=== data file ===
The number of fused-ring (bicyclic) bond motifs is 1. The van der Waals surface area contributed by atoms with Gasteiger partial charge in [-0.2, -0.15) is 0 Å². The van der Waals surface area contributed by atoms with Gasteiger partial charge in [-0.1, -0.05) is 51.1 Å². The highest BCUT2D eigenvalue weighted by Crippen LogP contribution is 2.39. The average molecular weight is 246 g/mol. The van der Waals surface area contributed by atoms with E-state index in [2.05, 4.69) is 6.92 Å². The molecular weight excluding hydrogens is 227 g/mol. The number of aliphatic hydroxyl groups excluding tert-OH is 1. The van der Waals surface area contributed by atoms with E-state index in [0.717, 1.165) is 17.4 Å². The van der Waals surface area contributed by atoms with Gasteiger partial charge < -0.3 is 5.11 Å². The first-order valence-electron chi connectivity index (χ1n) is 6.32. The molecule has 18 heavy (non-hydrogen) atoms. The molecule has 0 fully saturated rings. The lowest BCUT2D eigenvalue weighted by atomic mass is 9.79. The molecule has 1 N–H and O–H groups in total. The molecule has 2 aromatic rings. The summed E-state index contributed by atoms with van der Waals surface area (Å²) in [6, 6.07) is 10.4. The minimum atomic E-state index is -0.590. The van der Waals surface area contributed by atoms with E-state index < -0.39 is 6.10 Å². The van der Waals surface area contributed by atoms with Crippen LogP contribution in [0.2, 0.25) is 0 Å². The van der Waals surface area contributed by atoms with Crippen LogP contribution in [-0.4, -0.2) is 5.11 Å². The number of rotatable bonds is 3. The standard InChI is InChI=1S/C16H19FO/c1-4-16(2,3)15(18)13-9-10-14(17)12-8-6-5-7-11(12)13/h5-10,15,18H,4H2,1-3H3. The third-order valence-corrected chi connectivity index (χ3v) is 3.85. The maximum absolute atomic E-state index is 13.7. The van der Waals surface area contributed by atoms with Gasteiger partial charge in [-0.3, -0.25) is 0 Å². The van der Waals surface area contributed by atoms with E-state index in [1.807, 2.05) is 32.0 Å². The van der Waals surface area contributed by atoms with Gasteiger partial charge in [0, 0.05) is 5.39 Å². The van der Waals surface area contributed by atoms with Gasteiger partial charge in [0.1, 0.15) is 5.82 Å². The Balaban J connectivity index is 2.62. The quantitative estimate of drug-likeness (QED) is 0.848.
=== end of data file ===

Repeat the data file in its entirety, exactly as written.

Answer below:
The number of fused-ring (bicyclic) bond motifs is 1. The van der Waals surface area contributed by atoms with Gasteiger partial charge in [-0.2, -0.15) is 0 Å². The van der Waals surface area contributed by atoms with Gasteiger partial charge in [-0.1, -0.05) is 51.1 Å². The highest BCUT2D eigenvalue weighted by Crippen LogP contribution is 2.39. The average molecular weight is 246 g/mol. The van der Waals surface area contributed by atoms with E-state index in [2.05, 4.69) is 6.92 Å². The molecular weight excluding hydrogens is 227 g/mol. The number of aliphatic hydroxyl groups excluding tert-OH is 1. The van der Waals surface area contributed by atoms with E-state index in [0.717, 1.165) is 17.4 Å². The van der Waals surface area contributed by atoms with Gasteiger partial charge < -0.3 is 5.11 Å². The first-order valence-electron chi connectivity index (χ1n) is 6.32. The molecule has 18 heavy (non-hydrogen) atoms. The molecule has 0 fully saturated rings. The lowest BCUT2D eigenvalue weighted by atomic mass is 9.79. The molecule has 1 N–H and O–H groups in total. The molecule has 2 aromatic rings. The summed E-state index contributed by atoms with van der Waals surface area (Å²) in [6, 6.07) is 10.4. The minimum atomic E-state index is -0.590. The van der Waals surface area contributed by atoms with E-state index < -0.39 is 6.10 Å². The van der Waals surface area contributed by atoms with Crippen LogP contribution in [0.2, 0.25) is 0 Å². The van der Waals surface area contributed by atoms with Crippen LogP contribution in [-0.4, -0.2) is 5.11 Å². The number of rotatable bonds is 3. The standard InChI is InChI=1S/C16H19FO/c1-4-16(2,3)15(18)13-9-10-14(17)12-8-6-5-7-11(12)13/h5-10,15,18H,4H2,1-3H3. The third-order valence-corrected chi connectivity index (χ3v) is 3.85. The maximum absolute atomic E-state index is 13.7. The van der Waals surface area contributed by atoms with Gasteiger partial charge in [-0.3, -0.25) is 0 Å². The van der Waals surface area contributed by atoms with E-state index in [1.807, 2.05) is 32.0 Å². The van der Waals surface area contributed by atoms with Gasteiger partial charge in [0, 0.05) is 5.39 Å². The van der Waals surface area contributed by atoms with Gasteiger partial charge in [0.1, 0.15) is 5.82 Å². The Balaban J connectivity index is 2.62. The quantitative estimate of drug-likeness (QED) is 0.848.